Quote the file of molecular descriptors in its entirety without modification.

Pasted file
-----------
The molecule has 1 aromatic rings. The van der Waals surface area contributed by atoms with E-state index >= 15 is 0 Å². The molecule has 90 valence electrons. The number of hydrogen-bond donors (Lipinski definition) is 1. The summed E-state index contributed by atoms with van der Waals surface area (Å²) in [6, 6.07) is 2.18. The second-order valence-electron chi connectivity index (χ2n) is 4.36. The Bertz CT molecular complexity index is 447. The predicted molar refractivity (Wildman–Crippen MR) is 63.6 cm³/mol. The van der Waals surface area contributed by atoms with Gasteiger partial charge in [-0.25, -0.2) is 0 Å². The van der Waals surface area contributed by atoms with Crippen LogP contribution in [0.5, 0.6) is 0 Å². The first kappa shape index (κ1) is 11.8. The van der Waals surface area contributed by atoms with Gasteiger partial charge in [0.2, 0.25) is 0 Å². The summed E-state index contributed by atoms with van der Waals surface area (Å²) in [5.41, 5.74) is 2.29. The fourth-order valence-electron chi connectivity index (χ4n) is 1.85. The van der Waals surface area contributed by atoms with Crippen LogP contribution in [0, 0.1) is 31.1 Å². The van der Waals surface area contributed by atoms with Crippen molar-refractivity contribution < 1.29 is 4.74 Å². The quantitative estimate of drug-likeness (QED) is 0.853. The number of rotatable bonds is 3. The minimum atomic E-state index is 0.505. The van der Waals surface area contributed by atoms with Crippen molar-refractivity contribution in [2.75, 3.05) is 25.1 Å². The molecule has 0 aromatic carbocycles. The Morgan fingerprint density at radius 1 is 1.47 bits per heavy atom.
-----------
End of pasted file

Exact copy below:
The molecule has 1 aromatic rings. The van der Waals surface area contributed by atoms with E-state index >= 15 is 0 Å². The molecule has 90 valence electrons. The number of hydrogen-bond donors (Lipinski definition) is 1. The summed E-state index contributed by atoms with van der Waals surface area (Å²) in [6, 6.07) is 2.18. The second-order valence-electron chi connectivity index (χ2n) is 4.36. The Bertz CT molecular complexity index is 447. The predicted molar refractivity (Wildman–Crippen MR) is 63.6 cm³/mol. The van der Waals surface area contributed by atoms with Gasteiger partial charge in [-0.25, -0.2) is 0 Å². The van der Waals surface area contributed by atoms with Crippen LogP contribution in [0.5, 0.6) is 0 Å². The first kappa shape index (κ1) is 11.8. The van der Waals surface area contributed by atoms with Gasteiger partial charge in [0.2, 0.25) is 0 Å². The summed E-state index contributed by atoms with van der Waals surface area (Å²) in [5.41, 5.74) is 2.29. The fourth-order valence-electron chi connectivity index (χ4n) is 1.85. The van der Waals surface area contributed by atoms with Crippen LogP contribution in [0, 0.1) is 31.1 Å². The van der Waals surface area contributed by atoms with Crippen molar-refractivity contribution < 1.29 is 4.74 Å². The quantitative estimate of drug-likeness (QED) is 0.853. The number of rotatable bonds is 3. The minimum atomic E-state index is 0.505. The van der Waals surface area contributed by atoms with Crippen molar-refractivity contribution in [2.75, 3.05) is 25.1 Å². The molecule has 0 aromatic carbocycles. The Morgan fingerprint density at radius 1 is 1.47 bits per heavy atom.